An Interview with Dr. Blase Polite
Blase Polite, MD, is Associate Professor of Medicine at the University of Chicago Medical school. He is board certified in internal medicine and medical oncology. Dr. Polite and his team recently published “Associations of externalizing religious and spiritual beliefs on stage of colon cancer diagnosis among black and white multicenter urban patient populations” in Cancer. Tim Usset, a Transforming Chaplaincy Fellow and Chaplain with the Minnesota VA, interviewed Dr. Polite:
How did you become interested in studying religion and spirituality in cancer research?
I did not go looking for the concepts of religion and spirituality, and initially would not have expected to go this direction in my academic work. My initial interest was in health disparities and what would keep people from seeking screening or therapy for cancer. From that lens, I noticed the impact of externalizing religious beliefs, particularly in the black community. This led to my collaboration with George Fitchett on this study.
Could you tell us more about the findings in your recent study?
We expected there to be differences on the God Locus of Health Control (GLHC) scale between blacks and whites. We also thought there would be a true interaction effect: not only were there going to be higher rates, but that it was going to play into decision making more with black patients than white patients. To show interaction we would need to show that the GLHC plays out differently among blacks and whites. We found that was not the case; the beliefs dominated the outcome. Among either race, people with higher scores on the GLHC had greater odds of having advanced stage colon cancer when they presented for screening.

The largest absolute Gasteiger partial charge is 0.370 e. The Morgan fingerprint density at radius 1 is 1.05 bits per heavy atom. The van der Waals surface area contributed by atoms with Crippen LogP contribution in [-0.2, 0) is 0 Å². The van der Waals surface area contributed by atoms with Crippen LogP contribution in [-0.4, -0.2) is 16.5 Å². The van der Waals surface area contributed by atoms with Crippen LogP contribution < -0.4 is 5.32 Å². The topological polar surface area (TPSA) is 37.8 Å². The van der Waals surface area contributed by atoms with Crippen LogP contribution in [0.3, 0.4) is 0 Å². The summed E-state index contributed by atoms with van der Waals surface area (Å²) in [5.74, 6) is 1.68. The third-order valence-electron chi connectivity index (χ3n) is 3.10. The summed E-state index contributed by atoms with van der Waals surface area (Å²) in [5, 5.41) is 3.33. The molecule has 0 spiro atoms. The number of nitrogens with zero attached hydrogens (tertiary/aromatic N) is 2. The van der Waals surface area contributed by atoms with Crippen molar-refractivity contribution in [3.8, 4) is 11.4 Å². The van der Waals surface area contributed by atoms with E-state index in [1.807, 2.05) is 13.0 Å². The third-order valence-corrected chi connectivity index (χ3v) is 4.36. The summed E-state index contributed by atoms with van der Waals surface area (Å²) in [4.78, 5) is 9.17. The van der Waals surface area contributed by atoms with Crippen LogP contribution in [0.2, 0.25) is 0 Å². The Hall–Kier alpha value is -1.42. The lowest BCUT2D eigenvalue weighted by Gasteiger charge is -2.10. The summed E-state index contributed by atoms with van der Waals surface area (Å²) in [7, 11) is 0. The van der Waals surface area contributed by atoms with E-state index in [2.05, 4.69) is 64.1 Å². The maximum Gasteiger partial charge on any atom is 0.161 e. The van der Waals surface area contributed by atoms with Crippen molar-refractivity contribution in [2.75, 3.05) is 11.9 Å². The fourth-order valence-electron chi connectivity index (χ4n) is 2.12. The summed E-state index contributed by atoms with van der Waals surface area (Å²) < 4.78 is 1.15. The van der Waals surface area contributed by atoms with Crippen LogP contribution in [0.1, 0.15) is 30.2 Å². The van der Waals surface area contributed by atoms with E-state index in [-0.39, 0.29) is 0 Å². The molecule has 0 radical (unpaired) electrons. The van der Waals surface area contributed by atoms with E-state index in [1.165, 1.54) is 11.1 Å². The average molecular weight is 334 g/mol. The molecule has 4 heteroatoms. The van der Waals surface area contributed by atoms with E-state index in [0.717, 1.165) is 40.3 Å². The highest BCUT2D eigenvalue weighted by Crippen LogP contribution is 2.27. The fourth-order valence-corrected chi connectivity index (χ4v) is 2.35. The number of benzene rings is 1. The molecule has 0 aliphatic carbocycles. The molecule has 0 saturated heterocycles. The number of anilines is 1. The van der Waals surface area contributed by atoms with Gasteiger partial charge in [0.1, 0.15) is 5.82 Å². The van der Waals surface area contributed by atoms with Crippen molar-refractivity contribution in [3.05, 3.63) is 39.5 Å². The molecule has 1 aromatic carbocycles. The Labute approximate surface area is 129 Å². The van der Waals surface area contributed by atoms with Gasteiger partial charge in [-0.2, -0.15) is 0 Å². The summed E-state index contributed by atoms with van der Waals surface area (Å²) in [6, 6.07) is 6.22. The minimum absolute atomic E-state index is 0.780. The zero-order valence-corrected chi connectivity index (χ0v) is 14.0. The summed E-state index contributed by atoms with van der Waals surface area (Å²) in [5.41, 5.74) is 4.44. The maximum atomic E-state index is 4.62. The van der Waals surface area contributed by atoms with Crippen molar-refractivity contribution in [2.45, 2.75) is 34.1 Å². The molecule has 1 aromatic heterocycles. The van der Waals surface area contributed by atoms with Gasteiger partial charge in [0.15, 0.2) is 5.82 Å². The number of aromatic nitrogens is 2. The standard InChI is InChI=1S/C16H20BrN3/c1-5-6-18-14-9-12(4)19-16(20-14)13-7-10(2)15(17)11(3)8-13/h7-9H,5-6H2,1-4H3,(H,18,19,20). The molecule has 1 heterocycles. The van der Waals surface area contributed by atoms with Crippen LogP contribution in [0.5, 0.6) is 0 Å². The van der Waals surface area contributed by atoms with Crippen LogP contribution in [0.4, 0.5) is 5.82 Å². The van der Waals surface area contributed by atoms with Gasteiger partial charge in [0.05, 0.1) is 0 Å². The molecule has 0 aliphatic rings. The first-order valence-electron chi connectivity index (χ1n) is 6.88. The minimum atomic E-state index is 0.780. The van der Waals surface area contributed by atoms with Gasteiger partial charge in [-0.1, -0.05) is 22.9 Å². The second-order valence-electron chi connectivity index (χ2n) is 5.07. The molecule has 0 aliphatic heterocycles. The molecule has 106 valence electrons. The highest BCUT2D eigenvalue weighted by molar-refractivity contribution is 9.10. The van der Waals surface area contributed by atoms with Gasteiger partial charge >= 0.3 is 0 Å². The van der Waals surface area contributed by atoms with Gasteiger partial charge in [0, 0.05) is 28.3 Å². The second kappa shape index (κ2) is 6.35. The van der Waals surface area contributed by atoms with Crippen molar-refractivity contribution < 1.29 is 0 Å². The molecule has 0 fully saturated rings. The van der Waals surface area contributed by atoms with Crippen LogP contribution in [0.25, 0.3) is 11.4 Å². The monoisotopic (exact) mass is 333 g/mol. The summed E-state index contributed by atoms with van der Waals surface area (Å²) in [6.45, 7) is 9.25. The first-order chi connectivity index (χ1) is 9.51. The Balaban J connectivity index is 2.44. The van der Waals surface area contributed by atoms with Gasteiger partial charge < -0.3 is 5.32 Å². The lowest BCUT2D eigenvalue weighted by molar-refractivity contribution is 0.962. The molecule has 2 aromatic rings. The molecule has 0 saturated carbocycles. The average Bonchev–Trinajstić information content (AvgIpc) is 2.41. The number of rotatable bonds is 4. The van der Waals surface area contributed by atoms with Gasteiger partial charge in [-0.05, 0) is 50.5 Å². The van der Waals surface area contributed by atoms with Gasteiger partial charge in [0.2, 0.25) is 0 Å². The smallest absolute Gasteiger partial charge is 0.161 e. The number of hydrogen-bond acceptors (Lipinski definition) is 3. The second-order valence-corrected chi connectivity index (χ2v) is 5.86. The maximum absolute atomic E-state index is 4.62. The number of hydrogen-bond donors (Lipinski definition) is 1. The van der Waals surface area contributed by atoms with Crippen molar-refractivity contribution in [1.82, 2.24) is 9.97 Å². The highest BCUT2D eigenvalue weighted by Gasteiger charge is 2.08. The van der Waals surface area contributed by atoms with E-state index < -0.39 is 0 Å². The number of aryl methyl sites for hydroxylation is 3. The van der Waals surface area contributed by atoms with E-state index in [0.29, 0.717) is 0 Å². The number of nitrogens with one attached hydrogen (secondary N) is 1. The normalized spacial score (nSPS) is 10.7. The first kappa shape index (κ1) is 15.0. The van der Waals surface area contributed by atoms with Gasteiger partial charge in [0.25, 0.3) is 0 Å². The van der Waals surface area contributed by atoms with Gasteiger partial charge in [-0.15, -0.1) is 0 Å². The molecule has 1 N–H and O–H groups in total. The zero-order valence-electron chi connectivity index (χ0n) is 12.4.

What are some next steps in light of these findings?
Patients are not necessarily looking for a physician or health system to share the same beliefs. What people are looking for is a system that acknowledges, respects, and creates an open space for them to express their feelings and beliefs. This goes a long way toward creating trust and dispelling some of the barriers that exists between patients with high religiosity and the healthcare team.
Chaplains can’t be everywhere. We need to start thinking more broadly about spiritual comfort and focus into the medical setting. Screening for belief systems, spiritual distress, and religiosity at intake the same way we do finances or social support is one way to do this. Another is to educate members of the care team to acknowledge patient’s belief systems. We have a grant starting this fall where we will train nurses administering chemotherapy to do that and will see how it goes!
Thank you for your time, and contribution to the field, Dr. Polite!